The voice of California’s charter school movement

For This Mom and Charter School Administrator, Education is Personal

By California Charter Schools Association

Laura Carbajal has worn many hats at Hawking STEAM Charter School, a public charter school with more than 1,000 transitional-kindergarten through 12th-grade students.  

She started as a fifth-grade teacher six years ago, just one year after the school opened its doors in Chula Vista. The following year she became an instructional coach and provided support for teachers in the classroom. Soon she was the assistant principal, then served as principal for three years before moving to her current role as student achievement and programs coordinator. In this position, she creates systems that support students by analyzing data about performance, needs and opportunities.

Carbajal also plays another key role at the school – mother of two students: Eric, an eighth grader, and Alan, who is in the fifth grade. As much insight as she gains from her work on campus, it’s when she’s wearing her Mom Hat -- when the family gathers around the dinner table at night -- that Carbajal gets a sneak peek at how the school’s innovative approach to teaching affects student learning.


Photo courtesy of Hawking STEAM Charter School

Hawking STEAM Charter School, named after theoretical physicist Stephen Hawking, teaches most of its subjects through the lens of science, technology, engineering, arts, and math (STEAM). This means that students sharpen their reading comprehension and vocabulary-building skills by connecting science concepts to their reading. Through this approach, Carbajal sees students on campus engaged with their coursework.

At home she hears her sons discussing what they are learning in class with far greater enthusiasm than they might have at a larger school.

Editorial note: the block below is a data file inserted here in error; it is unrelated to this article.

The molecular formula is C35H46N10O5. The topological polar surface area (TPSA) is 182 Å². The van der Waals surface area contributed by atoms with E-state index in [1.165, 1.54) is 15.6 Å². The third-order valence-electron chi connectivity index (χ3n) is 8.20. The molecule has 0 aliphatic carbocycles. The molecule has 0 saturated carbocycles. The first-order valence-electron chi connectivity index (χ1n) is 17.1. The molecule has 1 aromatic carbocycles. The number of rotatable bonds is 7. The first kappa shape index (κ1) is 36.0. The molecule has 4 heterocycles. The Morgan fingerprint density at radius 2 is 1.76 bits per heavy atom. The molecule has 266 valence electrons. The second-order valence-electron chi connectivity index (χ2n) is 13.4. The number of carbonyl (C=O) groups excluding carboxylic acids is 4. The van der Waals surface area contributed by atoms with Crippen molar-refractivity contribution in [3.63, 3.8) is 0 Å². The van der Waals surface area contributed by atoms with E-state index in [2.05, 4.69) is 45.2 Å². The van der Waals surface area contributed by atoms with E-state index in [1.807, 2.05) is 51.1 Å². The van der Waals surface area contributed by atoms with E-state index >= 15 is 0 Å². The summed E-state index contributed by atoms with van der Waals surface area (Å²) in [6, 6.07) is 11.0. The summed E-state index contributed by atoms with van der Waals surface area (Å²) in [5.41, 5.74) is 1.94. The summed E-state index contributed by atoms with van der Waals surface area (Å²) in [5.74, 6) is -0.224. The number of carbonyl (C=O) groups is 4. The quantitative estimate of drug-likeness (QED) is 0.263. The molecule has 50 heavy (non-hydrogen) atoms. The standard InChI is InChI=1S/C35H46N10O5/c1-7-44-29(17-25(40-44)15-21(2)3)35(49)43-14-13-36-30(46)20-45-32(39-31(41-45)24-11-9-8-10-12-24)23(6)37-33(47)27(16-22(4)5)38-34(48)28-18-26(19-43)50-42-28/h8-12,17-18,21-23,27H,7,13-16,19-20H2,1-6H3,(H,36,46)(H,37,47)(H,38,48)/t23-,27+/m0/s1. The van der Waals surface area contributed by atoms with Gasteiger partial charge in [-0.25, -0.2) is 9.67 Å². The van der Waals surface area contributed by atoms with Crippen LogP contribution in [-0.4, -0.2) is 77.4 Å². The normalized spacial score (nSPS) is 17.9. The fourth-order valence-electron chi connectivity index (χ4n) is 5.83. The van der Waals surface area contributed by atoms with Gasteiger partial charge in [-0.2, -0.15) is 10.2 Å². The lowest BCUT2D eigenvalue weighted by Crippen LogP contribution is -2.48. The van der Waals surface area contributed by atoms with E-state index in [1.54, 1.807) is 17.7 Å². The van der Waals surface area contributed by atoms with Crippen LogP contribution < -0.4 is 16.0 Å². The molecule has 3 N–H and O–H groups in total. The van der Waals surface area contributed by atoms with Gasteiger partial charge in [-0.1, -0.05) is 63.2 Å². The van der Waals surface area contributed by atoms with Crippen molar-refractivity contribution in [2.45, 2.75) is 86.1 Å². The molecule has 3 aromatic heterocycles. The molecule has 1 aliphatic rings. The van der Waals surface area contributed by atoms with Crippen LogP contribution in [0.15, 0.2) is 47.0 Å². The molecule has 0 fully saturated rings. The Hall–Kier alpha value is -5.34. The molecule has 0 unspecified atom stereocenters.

“We talk about concepts they discuss in the classroom and projects they’re working on,” she said. “When I hear my kids having detailed conversations, sometimes even arguments, about the topics being discussed in their classrooms, it makes me realize how aware our Hawking students are of the world around them, and how much they care about these topics."

Carbajal’s commitment to education is strengthened by parenting two students, but it began in her own childhood in the South Bay area of San Diego. Her parents moved their family, including Carbajal and her three brothers, from Mexico to the United States when she was in the first grade. They lived in low-income housing and her parents had limited formal education, but the message to the children was very clear: education is paramount.

“When we got home from school, we had a place to do homework and we were expected to do it, no excuses,” she says.  

Not every family in the economically diverse South Bay area is as lucky, which was part of what motivated Carbajal to return to the community. “This is where I felt I could make the greatest impact,” she says. “We’re about building a system that supports students through challenges.”


Photo courtesy of Hawking STEAM Charter School

Realizing that successful students benefit from an academically focused home environment, Carbajal began hosting “Coffee with The Principal” meetings with students’ families, and workshops to introduce parents to ideas and programs to help their children succeed in school. “They can ask questions and raise concerns, which is something I think my parents would have really appreciated,” Carbajal says.

Though Carbajal has had many roles at Hawking STEAM Charter School, her focus remains the same: “We graduate students who are intellectually curious and well prepared to succeed in high school.”